Embracing Health and Self-Acceptance – a Dietitian’s Journey

Yesterday, with some encouragement from others, I went to a hairdresser that specializes in cutting “curly hair”. In one sense, it was life-changing to have my hair cut to actually “be” curly, and in another it was another step in my “journey”, a Dietitian’s Journey. My “unruly” hair was not unlike being overweight and in poor health; all were barriers to looking and feeling the way I wanted, but not something I dealt with until recently.

I saw my hair’s texture as a barrier to having the smooth, silky hair I desired and that I saw in the media as being something to be valued.  Growing up, naturally curly or wavy hair was seen as unruly; something that needed to combed or brushed and restrained in some way, in a clip or pin of some kind. Yet older women went for “perms” and these man-made curls were placed where they were desired, in the size that was desired and coloured to the chosen shade.

Growing up in the early 1970s, being overweight was solved with “girdles”; just like unruly hair was solved with combs and hair clips. For those that are unfamiliar with “girdles”, they are essentially torture devices that women squeezed into to arrange their fat in a more acceptable manner, and at least keep it from jiggling where it offended others and embarrassed the individual. Wearing a girdle wasn’t about health; but appearance.

Around this time the “health at every size” movement became popular, but it wasn’t until I was a Dietitian that it came to my awareness. The overweight women around me were not into acceptance, but denial and girdles were their solution.

In the 1990s, I was torn between the reality that being overweight or obese was rarely associated with positive health outcomes, yet at the same time knowing there was a need to be compassionate toward those who themselves were overweight or obese. At this point, I was slim and in good health, so my views were coldly ‘academic’. That said, I was always against “fat-shaming”, but didn’t feel the answer was to “embrace” being fat. I missed the point; it wasn’t about embracing being overweight or obese, but about focusing on health — health at every size.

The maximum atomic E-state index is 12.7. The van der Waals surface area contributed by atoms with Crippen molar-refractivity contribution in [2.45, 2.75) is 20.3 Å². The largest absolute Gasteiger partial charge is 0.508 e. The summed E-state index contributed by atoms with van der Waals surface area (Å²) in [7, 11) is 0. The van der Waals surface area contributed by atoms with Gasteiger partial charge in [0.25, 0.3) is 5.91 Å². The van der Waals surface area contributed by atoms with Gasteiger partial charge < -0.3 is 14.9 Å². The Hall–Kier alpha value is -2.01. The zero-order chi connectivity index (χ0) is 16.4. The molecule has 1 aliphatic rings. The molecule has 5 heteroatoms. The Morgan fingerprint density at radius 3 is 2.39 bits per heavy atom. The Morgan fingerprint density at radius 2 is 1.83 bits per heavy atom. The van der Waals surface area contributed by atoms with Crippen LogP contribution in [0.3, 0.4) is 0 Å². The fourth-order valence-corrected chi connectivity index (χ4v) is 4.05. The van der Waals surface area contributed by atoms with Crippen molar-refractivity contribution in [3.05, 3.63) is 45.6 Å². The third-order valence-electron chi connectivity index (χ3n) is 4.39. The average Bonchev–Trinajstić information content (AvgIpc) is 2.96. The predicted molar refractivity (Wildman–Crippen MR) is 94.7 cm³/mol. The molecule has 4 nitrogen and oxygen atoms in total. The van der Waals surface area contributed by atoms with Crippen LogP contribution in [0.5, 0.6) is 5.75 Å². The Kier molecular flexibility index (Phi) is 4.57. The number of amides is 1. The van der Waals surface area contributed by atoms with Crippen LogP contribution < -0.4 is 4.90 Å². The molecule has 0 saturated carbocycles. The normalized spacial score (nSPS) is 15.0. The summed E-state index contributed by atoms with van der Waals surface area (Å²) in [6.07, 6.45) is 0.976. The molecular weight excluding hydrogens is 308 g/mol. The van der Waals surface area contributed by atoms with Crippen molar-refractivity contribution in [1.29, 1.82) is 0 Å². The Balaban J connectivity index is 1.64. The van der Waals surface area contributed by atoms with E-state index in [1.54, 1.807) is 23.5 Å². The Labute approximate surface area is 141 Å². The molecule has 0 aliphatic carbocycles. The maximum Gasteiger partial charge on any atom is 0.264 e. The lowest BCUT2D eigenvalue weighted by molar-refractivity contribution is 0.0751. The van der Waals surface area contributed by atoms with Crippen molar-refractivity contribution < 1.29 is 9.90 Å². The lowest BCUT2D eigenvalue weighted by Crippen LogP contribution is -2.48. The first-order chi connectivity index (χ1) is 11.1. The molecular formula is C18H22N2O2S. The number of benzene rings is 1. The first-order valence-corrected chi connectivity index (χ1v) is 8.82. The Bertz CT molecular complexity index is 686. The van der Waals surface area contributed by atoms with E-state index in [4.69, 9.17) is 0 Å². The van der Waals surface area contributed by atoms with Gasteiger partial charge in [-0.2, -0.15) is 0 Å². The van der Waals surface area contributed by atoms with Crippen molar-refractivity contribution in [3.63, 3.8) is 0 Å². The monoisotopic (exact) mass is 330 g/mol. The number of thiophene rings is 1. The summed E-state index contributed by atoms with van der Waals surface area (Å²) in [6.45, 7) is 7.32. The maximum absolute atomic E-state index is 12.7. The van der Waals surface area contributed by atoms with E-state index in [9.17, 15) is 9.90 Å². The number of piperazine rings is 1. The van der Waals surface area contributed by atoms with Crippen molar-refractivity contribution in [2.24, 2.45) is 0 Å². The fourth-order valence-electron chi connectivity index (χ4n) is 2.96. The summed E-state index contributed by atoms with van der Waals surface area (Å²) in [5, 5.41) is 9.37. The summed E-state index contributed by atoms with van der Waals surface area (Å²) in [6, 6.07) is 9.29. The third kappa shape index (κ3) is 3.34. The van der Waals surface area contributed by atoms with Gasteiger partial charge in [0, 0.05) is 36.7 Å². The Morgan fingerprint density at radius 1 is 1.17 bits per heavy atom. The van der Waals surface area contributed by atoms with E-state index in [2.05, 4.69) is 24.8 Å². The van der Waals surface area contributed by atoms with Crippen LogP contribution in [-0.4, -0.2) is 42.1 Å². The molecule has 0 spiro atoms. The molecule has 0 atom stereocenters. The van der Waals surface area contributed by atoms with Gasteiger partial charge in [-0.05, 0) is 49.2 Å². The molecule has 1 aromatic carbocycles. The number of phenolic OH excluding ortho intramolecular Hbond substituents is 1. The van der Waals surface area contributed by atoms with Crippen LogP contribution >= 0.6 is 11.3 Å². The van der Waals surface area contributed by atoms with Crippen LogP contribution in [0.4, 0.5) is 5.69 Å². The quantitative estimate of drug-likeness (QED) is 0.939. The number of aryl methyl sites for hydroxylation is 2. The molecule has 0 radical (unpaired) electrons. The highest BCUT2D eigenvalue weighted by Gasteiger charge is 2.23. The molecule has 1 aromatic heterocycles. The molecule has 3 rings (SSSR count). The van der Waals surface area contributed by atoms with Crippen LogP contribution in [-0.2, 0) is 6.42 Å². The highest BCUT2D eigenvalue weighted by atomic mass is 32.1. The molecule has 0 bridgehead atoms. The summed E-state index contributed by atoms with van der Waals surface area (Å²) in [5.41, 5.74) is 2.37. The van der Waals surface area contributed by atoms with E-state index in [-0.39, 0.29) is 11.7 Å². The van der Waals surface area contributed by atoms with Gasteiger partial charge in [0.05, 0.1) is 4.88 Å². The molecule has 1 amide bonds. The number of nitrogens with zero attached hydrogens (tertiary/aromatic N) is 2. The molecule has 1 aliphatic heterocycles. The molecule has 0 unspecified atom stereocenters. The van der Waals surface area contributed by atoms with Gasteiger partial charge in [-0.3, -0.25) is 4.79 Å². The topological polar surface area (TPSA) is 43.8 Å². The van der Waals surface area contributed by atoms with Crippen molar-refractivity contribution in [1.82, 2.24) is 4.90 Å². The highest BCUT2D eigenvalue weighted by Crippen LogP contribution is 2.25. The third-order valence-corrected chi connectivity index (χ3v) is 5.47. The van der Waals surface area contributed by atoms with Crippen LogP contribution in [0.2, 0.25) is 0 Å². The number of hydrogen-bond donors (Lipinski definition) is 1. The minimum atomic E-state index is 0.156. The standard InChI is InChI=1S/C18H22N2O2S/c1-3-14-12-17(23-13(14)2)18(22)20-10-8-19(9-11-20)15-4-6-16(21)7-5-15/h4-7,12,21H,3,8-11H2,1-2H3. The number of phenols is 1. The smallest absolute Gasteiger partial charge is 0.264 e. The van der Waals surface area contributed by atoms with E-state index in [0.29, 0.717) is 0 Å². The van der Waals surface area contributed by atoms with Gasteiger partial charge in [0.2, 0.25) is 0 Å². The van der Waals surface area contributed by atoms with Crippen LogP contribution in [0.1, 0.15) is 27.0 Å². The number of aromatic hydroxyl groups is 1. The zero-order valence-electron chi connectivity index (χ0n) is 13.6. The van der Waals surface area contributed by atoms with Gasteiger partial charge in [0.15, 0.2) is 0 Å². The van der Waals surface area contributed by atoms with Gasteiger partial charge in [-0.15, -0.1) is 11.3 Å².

Me and my 3 sons – White Pine Beach, September 10 2003

After having given birth to 3 children in a little over a year (yes, one set of twins and a singleton), I had little or no time to focus on “me”. My weight continued to creep up and along with it, my blood sugar and blood pressure. The photo on the left is what I looked like at this time 16 years ago. I knew my being overweight (obese, actually) was unhealthy, but despite my education, the idea of “eating less and moving more” seemed impossible.

The years passed and in May 2008, when I graduated with my Masters Degree in Human Nutrition, I was obese and pre-diabetic.  I heeded my GP’s advice and followed the (then) Canadian Diabetes Association’s dietary recommendations to eat 60 g of carbohydrate at each meal, plus protein and carbohydrate at each of 3 snacks. I considered I was being so virtuous by eating “whole grain”, which was whole-wheat pasta, brown rice and multigrain brown bread with seeds.  Despite this, within two years I was diagnosed as having type 2 diabetes and in hindsight, eating that many carbohydrates per day; carbohydrates that were really just less refined and not truly “whole, foods”, and eating that many times a day, made becoming diabetic inevitable. The only issue was how long would it take.

When I first saw an endocrinologist in 2014, she told me that if I continued to eat the way I was eating (same as above) I would be on insulin within 5 years.  She encouraged me to eat a maximum of 100 g of carbs per day and mostly as unrefined vegetables, with only a small amount of fruit and unprocessed, whole grain. It took until my health had become a crisis two years later until I had little choice but to change my lifestyle.  That was March 5, 2017 and the rest as they say, is history.

May 2008 (Masters Convocation) – May 2019

The photo on the left is what I looked like at my Master’s Convocation in May 2008 and the photo on the right is what I looked like this past May 2019. Yes, there’s a big difference — a 55 pound difference and even better, my type 2 diabetes is in remission and I no longer have high blood pressure.